My military service—and the service of those around me—wasn’t anything special.
I didn’t serve in some elite black ops unit. I spent a relatively short amount of time in-country. And my deployments were, on the whole, both very, very boring.
That mundanity is precisely why it was important that I wrote about it. While our culture is quick to celebrate war heroes—those figures who meet extreme circumstances and rise above them, or endure in the face of incredible hardship—of less note and renown is the typical soldier, the average grunt, or the lowly Joe just doing his job.
Societies have always celebrated their heroes—those who do more, those who achieve more. That’s great. But if we only focus on the stories that are propaganda worthy, we lose something of ourselves. The average person who serves in war has a story to tell, and that story is important. It’s important precisely because so many can relate to it.
In Flight of the Blue Falcon, I describe a lot of the soldier’s day-to-day activities. It’s mundane, sure, but it’s also important. It’s funny. It’s surreal. It’s bizarre. It’s frustrating. Not everyone serves in the military or in a time of war, but everyone has a job that they hate, at one time or another. They have a boss that drives them nuts. They experience hardship, misunderstanding, alienation. They find their dreams slipping away. Their relationships fraying. Their self-respect taking a hit.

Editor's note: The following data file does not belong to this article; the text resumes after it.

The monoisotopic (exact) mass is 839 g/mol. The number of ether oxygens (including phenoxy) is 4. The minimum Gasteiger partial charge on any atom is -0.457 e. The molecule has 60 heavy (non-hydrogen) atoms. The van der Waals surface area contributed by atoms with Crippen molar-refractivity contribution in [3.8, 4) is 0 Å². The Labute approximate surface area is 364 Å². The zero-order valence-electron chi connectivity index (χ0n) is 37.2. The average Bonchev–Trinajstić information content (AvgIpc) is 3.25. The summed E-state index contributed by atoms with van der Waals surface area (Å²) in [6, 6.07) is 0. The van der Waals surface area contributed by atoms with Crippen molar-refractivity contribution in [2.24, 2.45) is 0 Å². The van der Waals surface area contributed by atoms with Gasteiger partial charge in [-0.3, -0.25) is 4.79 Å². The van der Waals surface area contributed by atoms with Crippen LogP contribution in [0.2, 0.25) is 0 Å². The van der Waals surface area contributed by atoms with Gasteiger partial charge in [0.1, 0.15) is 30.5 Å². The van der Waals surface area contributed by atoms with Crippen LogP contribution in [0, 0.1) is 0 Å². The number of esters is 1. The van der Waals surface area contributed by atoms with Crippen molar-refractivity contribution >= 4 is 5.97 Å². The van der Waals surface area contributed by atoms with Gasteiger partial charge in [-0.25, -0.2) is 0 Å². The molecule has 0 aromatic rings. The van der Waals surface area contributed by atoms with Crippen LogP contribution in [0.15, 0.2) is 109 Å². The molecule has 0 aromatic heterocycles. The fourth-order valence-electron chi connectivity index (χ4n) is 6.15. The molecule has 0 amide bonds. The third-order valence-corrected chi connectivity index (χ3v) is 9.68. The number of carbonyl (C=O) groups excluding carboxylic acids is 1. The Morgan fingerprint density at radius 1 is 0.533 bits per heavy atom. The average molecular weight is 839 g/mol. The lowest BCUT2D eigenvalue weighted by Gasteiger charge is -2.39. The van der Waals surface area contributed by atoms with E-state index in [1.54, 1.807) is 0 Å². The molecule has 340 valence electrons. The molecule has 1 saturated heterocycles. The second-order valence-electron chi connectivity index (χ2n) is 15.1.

Everyone can relate to those things.
Military service—real, rough, dangerous service—brings these moments and periods of self-reflection and doubt to a whole new level. Good military novels are essentially books about the American workplace, the American dream, writ large against tragic circumstances, with high-stakes moments that go well beyond the typical. And yet, if you’ve ever spent any amount of time with line soldiers, you realize that they are typical. They are just regular folks, trudging through the day to day of their lives, their jobs. Even if you’ve never served, you’ll see yourself in them. You’ll see your friends, your family, your co-workers in the faces and stories of these men and women in uniform.
That is precisely why, not in spite of but because of the mundanity of military service, we should tell our stories. Our stories of being bored, of being hopeful, of being challenged with loss and even death. The experience of the average is valuable, because in the average, we can see ourselves. We can be connected with one another, even across cultures, time, and experience.